myself more, speaking with no manners, none?!
“How would you like to go to this one?”
he asked after searching my face a second—
so generous with what he hadn’t reckoned
on, as if that weren’t make-believe
and he could see my heart worn on my sleeve.
I hesitated, knowing the ticket price,
besides which, I knew I had nothing nice
to wear. “Wouldn’t you?” he asked again. I sighed.
“I wouldn’t have a costume,” I replied
reluctantly. Were his eyes really twinkling?
“Don’t worry about that. I have an inkling
what we can do. Come with me,” he said.
I signaled a friend to work in my stead.
In “Notions,” we walked up and down the aisles,
looking at everything, exchanging smiles.
“Just as I guessed,” he said, “there’s plenty here
for me to make you something gay to wear.”
I couldn’t believe his kindness or my luck.
I swung between nonplussed and wonderstruck.
I couldn’t imagine what on earth he’d do
with twenty artificial flowers—you
might put one on a hat or your lapel—
or thirty chiffon scarves! All I could tell
was that he thought it as much fun as me.
He added strands of beaded jewelry.
It seemed half a vision and half a game.
With ribbon and yardage the grand total came
to seven dollars and twenty-eight cents.
“And now,” he said, “I need your measurements.
“Exactly!” I said. I don’t think that I’ve
ever been looked at with such precision!
“And five-foot-one?” he asked with X-ray vision.
“Of course!” I said, delighting in his skill.
He chuckled, too. “Now, for your fitting, will
you kindly bring the shoes you’ll wear that night?”
A fitting—the same as for a socialite!

His studio was on East Sixty-Seventh.
I rang the bell. His smile was incandescent.
And there on a dress form was my gown!
Circling the skirt, the chiffon scarves draped down
in alternating colors on their bias,
each sewn into the waistline—oh, so stylish
and so inspired! How had he known they’d reach
the floor? The gown itself was a lustrous peach
with a blue belt to dramatize the bodice.
Then he showed me the headdress for a goddess!
A pyramid of all those flowers soared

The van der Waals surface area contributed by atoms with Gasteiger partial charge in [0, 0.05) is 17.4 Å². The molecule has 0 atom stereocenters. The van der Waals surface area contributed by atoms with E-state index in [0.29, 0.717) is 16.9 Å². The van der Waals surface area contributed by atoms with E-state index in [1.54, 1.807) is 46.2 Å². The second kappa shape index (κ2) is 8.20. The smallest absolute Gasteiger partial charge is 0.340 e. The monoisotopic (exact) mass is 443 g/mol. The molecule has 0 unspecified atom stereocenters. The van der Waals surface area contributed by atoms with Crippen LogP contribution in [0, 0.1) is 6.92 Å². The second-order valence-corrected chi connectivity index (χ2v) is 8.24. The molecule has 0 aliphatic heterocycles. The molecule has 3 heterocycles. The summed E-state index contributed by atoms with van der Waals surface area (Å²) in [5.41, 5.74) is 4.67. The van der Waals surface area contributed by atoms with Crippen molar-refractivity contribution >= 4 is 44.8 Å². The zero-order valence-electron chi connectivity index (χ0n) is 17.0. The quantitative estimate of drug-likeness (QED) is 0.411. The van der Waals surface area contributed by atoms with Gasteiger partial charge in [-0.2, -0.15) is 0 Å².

with leaves between them while, behind, a broad
mantilla trimmed with ribbons cascaded down.
Oh, it was more exotic than a crown!
“You’ve dreamed my dream more deeply than I could.
I feel so grateful and so understood.”
“My dear, I’m glad. The costume committee, too,
approved and asked me to provide a few
preview photos. Would you mind if I
called a photographer to stop by?”
Would I? Could a prospect be more inviting?
I didn’t think this could get more exciting!


Thank goodness that I had to work the day
of the Ball—anything to allay
my jitters! The subway had them, too. I grasped
the strap above me, braced myself, and gasped:
there was my photo in the Daily News!—
just as lovely as any ingenue’s
with the tower of flowers on my head
and beads galore for jewels. The story said
I would attend the Ball tonight as guest
of Ladislas Czettel and would be dressed
in a costume that he’d fashioned from
merchandise in Lamston’s emporium
costing just seven dollars twenty-eight cents—
a drop in the bucket of affluence!—
and that I was a salesgirl at that store.
Was this a welcome to a visitor?
Was this the world of high society
saying there really was a place for me
for this one night? When I arrived at work
all my friends were going a bit berserk!
“Teddy, did you see the News?” “Teddy,
did you?” The Ball was making us all feel heady!

Mr. Czettel had arranged for me
to get off early. He picked me up at three.
We entered a grand beauty parlor where
they “glamorized” me. First, my long dark hair:
shampooed, cut, set, and styled like a star’s!
They pampered me like one of their regulars.
Then my first manicure at twenty! Best
of all, they did my make-up—was I blessed!
They had a feather touch that seemed to know
the way the sky at sunset starts to glow.
My face became entrancing in their hands.
I didn’t look a bit like “Pots and Pans.”

With the Ball approaching that very night
I completely lost my appetite,
but Mr. Czettel took me out to dinner.
“Theodora, if you’re an iota thinner,
your gown won’t fit you right!” Once we were seated,
the waiter came and Mr. Czettel greeted
him warmly in Hungarian. I could see
this was his special place for harmony.
“My father is a waiter,“ I said, “though now
he’s working in Miami to see how
he might do better there in tourist season.”
“I was just there in May!—though my real reason
was a trip to Cuba. Do you know the name
of his restaurant?” “La Fiamma. The Flame.
It’s Italian. That’s what we speak at home.”
“Oh, lucky you! All my Italian’s from
the opera, so I can only sing it.
With music, it’s so astonishing it
can break your heart. Do you happen to know
the opera Le Nozze di Figaro?”
“A little. That’s Susanna to be wed?”
“Yes! The music keeps running through my head.
I just designed the costumes for the Met’s
new staging. The music and the silhouettes
inspired my costume for tonight. Do you
want to guess who I’ll be?” “I need a clue!”
“The clue is love.” “Oh, are you going as
Figaro, who loves Susanna?” “Alas,
his clothes identify his type but not
the man. Another kind of love is what
I have in mind.” “Oh, not the Count who flits
from woman to woman and wants her too?” “No, it’s
my own love. Shall I tell you?” “Let me guess.
You love the music. . . . Maybe . . . Mozart?” “Yes!
A portrait shows him in a red silk coat
with a jabot of white lace at his throat.
I know the rest: red waistcoat and knee breeches
with a fine edge of gold embroidered stitches,
plus white silk stockings and black shoes, a big